In Grossbritannien ist das Empire noch allgegenwärtig, z.B. in Form von Denkmälern, und Teil des kollektiven Gedächtnisses. In den Niederlanden, hingegen, hat die Geschichte des Landes als Kolonialmacht bislang keine bedeutende Rolle im nationalen Selbstverständnis gespielt. Dies spiegelt sich im Forschungsstand wieder. Im angelsächsischen Raum sind postcolonial studies ein eigenes Forschungsfeld. In den Niederlanden gibt es historische Forschung zum einstigen Imperium, jedoch fand die literaturwissenschaftliche Perspektive soweit wenig Beachtung. Das Forschungsprojekt hat zum Ziel, diese Lücke zu schliessen, und stellt die erste vergleichende Studie zu britischer und niederländischer Kolonialliteratur dar. Es fragt insbesondere nach der Rolle der Literatur in der Entwicklung eines jeweils völlig eigenen Bewusstseins des (einstigen) Kolonialreichs und seiner emotionalen Bedeutung, welches Grossbritannien und die Niederlande noch heute als unterschiedliche europäische Gesellschaften prägt. Untersucht wird britische und niederländische Prosa über die sogenannten 'East Indies', welche aufgeteilt wurden in eine britische und eine niederländische Hälfte (bestehend aus Malaysia und Singapur, bzw. Indonesien). Hierzu existiert eine Bandbreite an Texten, von denen viele bislang jedoch kaum untersucht wurden. Mittels Archivarbeit in Leiden und Oxford beabsichtigt das Projekt, die Wechselwirkung zwischen der Ausbreitung zweier Imperien in Südostasien und der Entwicklung zweier literarischen Ästhetiken in Europa zu ergründen. Das Projekt leistet somit einen Beitrag zum aufkommenden Feld der vergleichenden postcolonial studies, sowie zu aktuellen Debatten über den nachhaltigen Einfluss der Kolonialzeit auf die Verhandlung europäischer politischer und kultureller Identität.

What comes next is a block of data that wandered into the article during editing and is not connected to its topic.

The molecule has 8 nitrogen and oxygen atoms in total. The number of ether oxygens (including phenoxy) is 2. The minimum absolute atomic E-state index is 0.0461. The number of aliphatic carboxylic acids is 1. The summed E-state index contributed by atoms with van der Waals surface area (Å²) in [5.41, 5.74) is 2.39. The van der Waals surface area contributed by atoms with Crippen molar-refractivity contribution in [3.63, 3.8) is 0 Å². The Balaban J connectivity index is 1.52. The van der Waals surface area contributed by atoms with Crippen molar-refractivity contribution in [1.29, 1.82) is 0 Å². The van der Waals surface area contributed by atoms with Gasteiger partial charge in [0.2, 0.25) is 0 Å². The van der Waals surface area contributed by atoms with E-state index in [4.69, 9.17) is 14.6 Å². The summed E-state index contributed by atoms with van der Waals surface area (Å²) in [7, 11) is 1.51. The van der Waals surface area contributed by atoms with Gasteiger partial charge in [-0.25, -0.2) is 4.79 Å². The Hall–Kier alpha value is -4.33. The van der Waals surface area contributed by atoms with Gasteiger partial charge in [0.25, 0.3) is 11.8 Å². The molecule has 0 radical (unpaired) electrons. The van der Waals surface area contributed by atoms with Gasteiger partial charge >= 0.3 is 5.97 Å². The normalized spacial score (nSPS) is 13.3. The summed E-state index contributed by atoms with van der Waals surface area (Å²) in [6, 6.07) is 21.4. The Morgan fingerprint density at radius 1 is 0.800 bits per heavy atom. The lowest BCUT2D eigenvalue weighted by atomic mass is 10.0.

Direct link to Lay Summary Last update: 07.12.2018